But if there’s one thing I remember about Sim by, it’s his criticism of the Singaporean mindset.
The No U-Turn Syndrome, or NUTS, was how Sim viewed how Singaporeans always required a rule base to get anything done.
It’s referring to how in Singapore, u-turns are not allowed unless there’s a sign that allows you to do so, which is different from how other countries do it — you can u-turn unless there’s a sign prohibiting you to do so. And to make things even more fun, there are sometimes no u-turn signs, too.
This also means that when you want to do something, you automatically seek the approval of an higher authority, and if there’s no rule, the default is “no”.
It’s terrible, and forces you to just stay in your lane without making changes.
When I started working, I saw plenty of examples of how this worked, especially in larger organisations.
With the passing of Sim, it doesn’t hurt to be reminded of what he said again, and the examples he gave of how inflexible our Singaporean mindset is.
If we’re going to honour his legacy, we should honour his words, too. Because as nuts as it sounds, NUTS is still pretty relevant in our society today — if not more so than ever, with the challenges Singapore faces ahead.Source: Yahoo News
Eventually, the mortician was not pleased with the other bodies sitting around on beds of ice, so a LN Dewar capsule was secured for the remaining three. Another man was already frozen and sealed inside the capsule, so it was opened, and he was removed. Nelson and the mortician then spent the entire night figuring out how to jam four people — who may or may not have suffered thaw damage — into the capsule. The arrangement of bodies in different orientations was described as a “puzzle.” After finding an arrangement that worked, the resealed capsule was lowered into an underground vault at the cemetery. Nelson claimed to have refilled it sporadically for about a year before he stopped receiving money from the relatives. After a while, he let the bodies thaw out inside the capsule and left the whole thing festering in his vault.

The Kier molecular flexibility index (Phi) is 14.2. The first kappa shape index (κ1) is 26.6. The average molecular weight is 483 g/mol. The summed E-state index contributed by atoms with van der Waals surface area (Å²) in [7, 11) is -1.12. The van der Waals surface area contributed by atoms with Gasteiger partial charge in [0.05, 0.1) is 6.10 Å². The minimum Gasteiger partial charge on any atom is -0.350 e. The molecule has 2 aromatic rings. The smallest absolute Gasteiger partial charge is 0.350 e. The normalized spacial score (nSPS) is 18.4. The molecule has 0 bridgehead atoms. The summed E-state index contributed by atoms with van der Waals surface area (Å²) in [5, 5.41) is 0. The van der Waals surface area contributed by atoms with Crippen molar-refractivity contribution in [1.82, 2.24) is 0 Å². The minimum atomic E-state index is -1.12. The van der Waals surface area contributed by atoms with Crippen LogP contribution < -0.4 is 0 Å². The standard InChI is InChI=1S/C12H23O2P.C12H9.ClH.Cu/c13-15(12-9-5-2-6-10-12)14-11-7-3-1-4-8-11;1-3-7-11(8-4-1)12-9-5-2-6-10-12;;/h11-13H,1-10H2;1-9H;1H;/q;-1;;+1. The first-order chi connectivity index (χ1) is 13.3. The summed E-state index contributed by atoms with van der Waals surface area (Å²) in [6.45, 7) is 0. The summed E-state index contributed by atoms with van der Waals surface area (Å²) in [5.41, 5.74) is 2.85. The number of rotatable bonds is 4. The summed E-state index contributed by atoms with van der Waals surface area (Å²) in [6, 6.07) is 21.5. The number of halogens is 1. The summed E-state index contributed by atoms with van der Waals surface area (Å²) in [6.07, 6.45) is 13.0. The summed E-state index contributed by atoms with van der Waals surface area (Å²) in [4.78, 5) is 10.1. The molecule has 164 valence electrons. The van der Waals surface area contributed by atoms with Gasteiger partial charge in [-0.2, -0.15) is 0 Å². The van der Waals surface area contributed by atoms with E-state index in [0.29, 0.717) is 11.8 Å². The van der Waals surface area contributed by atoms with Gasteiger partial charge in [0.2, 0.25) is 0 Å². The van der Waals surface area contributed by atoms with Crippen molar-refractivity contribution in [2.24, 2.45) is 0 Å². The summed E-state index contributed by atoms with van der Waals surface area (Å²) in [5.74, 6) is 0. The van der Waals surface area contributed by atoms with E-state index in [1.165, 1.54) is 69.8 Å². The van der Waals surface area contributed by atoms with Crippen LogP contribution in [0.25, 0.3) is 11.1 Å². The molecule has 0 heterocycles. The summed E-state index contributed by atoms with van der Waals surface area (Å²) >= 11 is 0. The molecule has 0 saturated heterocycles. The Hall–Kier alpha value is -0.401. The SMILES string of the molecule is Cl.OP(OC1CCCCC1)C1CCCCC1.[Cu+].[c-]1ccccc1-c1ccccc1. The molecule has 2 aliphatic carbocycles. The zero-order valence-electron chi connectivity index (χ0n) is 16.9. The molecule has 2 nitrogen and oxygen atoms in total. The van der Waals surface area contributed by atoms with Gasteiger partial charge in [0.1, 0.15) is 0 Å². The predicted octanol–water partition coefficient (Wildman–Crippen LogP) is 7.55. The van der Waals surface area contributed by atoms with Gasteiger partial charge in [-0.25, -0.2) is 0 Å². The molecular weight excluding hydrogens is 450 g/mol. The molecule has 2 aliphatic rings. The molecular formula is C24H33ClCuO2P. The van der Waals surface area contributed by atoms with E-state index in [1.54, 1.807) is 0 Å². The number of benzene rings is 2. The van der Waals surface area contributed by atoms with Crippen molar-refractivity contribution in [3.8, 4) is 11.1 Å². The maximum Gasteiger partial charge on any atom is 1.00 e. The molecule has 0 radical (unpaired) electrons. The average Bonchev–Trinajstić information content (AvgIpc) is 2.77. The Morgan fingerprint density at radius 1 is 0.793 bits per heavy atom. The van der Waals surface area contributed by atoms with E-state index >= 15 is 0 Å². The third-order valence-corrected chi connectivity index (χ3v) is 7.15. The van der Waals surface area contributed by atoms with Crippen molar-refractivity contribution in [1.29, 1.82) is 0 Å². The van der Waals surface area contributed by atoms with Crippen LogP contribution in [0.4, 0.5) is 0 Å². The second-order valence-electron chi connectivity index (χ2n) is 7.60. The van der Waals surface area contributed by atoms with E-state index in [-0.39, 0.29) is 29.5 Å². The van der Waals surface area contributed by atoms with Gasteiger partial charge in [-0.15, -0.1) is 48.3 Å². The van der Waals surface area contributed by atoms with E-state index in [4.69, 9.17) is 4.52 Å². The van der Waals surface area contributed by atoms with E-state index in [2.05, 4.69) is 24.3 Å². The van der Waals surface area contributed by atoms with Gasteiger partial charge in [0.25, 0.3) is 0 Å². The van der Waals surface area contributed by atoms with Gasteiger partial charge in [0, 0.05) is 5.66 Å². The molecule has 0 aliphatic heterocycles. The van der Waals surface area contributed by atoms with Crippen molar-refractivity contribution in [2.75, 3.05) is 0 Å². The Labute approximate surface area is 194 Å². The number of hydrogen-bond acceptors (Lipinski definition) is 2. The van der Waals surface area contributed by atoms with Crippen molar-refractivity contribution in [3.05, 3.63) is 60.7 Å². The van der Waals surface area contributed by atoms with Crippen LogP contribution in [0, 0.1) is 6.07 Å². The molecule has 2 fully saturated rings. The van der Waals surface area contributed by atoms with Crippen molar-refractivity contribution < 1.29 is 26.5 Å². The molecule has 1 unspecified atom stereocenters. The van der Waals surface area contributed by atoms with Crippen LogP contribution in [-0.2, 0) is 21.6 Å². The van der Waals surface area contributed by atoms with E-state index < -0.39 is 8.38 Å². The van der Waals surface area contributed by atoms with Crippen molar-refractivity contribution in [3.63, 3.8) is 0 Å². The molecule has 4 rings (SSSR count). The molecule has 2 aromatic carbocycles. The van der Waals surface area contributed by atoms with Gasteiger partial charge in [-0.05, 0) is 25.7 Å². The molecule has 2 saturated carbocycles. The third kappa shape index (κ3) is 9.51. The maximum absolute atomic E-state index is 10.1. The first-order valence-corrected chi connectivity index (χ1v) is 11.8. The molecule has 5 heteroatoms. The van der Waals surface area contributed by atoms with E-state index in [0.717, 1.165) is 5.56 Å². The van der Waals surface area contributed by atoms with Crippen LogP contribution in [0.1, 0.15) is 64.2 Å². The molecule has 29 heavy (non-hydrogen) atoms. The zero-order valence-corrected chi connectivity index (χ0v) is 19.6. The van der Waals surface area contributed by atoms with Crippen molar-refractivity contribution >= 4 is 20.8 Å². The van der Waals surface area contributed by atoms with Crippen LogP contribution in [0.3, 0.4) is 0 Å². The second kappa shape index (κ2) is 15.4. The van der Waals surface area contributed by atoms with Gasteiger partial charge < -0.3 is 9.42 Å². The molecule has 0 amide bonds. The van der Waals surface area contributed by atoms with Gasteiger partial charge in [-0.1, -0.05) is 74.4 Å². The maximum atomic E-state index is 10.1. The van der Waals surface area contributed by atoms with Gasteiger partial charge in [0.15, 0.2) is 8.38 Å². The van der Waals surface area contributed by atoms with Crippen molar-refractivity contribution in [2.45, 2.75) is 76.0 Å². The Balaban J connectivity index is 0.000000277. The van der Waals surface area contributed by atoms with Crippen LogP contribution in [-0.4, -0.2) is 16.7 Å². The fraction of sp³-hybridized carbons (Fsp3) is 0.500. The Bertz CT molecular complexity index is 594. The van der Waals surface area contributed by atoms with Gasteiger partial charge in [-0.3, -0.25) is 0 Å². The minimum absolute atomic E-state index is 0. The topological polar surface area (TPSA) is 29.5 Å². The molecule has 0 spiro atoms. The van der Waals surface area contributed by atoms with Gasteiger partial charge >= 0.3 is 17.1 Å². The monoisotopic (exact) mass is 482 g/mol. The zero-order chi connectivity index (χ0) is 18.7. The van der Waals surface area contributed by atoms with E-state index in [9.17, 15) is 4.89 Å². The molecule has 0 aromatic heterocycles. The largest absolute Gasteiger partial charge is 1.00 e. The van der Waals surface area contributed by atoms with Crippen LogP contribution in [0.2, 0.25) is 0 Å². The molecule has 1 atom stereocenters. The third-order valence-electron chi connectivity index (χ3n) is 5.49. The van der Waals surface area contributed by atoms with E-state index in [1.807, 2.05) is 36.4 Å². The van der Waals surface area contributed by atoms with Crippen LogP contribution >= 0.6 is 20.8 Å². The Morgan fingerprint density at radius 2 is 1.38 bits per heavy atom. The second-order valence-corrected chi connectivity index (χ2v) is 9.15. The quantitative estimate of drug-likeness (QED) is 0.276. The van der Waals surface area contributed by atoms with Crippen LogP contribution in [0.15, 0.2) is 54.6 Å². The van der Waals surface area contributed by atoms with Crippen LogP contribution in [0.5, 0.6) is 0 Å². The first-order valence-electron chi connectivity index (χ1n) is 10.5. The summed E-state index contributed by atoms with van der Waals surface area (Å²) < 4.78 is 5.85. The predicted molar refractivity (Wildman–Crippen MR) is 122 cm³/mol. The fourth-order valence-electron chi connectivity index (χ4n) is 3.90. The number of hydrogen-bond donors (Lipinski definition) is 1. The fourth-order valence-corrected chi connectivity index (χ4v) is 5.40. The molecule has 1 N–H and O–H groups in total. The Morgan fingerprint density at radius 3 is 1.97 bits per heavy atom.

Another group of three, including an eight-year-old girl, was packed into a second capsule in the Chatsworth vault. The LN system of this capsule subsequently failed without Nelson noticing. Upon checking one day, he saw that everyone inside had long thawed out. The fate of these ruined bodies is unclear, but they might have been refrozen for several more years.
Nelson froze a six-year-old boy in 1974. The capsule itself was well maintained by the boy’s father, but when it was opened, the boy’s body was found to be cracked. The cracking could have occurred if the body was frozen too quickly by the LN. The boy was then thawed, embalmed, and buried. Now that there was a vacancy, a different man was placed into the leftover capsule, but ten months had elapsed between his death and freezing, so his body was in rotten shape — no pun intended — from the get-go and was eventually thawed.
The worst fates of all occurred at a similar underground vault that stored bodies at a cemetery in Butler, New Jersey. The storage Dewar was poorly designed, with uninsulated pipes. This led to a series of incidents, at least one of which was failure of the vacuum jacket insulating the inside. The bodies in the container partially thawed, moved, and then froze again — stuck to the capsule like a child’s tongue to a cold lamp post. Eventually the bodies had to be entirely thawed to unstick, then re-frozen and put back in. A year later, the Dewar failed again, and the bodies decomposed into “a plug of fluids” in the bottom of the capsule. The decision was finally made to thaw the entire contraption, scrape out the remains, and bury them. The men who performed this unfortunate task had to wear a breathing apparatus.Source: Big Think
Again, sadly unable to embed it here — but definitely worth looking in the investigational journalism and the war crimes committed.
I reinstalled one of my RPis (moving from 32 to 64 bit).
Before doing the full reinstall, I took a dump (
dd) of my disk.
dd if=/dev/sdb of=backup.img — but this means I can’t mount the disk directly, as it’s not a partition:
# mount backup.img /tmp/disk mount: /tmp/disk: wrong fs type, bad option, bad superblock on /dev/loop0, missing codepage or helper program, or other error.
I should’ve dd’d /dev/sdb2 instead of the entire disk.
All right, so let’s figure out what can be done… First, let’s look at the content of the image:
# fdisk -l backup.img Disk backup.img: 111.8 GiB, 120040980480 bytes, 234455040 sectors Units: sectors of 1 * 512 = 512 bytes Sector size (logical/physical): 512 bytes / 512 bytes I/O size (minimum/optimal): 512 bytes / 512 bytes Disklabel type: dos Disk identifier: 0x8297a463 Device Boot Start End Sectors Size Id Type backup.img1 * 8192 532479 524288 256M c W95 FAT32 (LBA) backup.img2 532480 34078199 33545720 16G 83 Linux
So, we can probably mount starting from sector
We can see that the sector size is 512 (which, I think, is the default for most). So, if we multiply
512 * 532480 we get
Now we can mount the disk using the following command:
mount -o loop,offset=272629760 backup.img /tmp/disk
And that should do it.
The 2nd partition (the one with data) is now mounted and accessible under
If you need the first partition, the same can be done by running
512 * 8192 = 4194304; the following command mounts the boot partition:
mount -o loop,offset=4194304 backup.img /tmp/disk.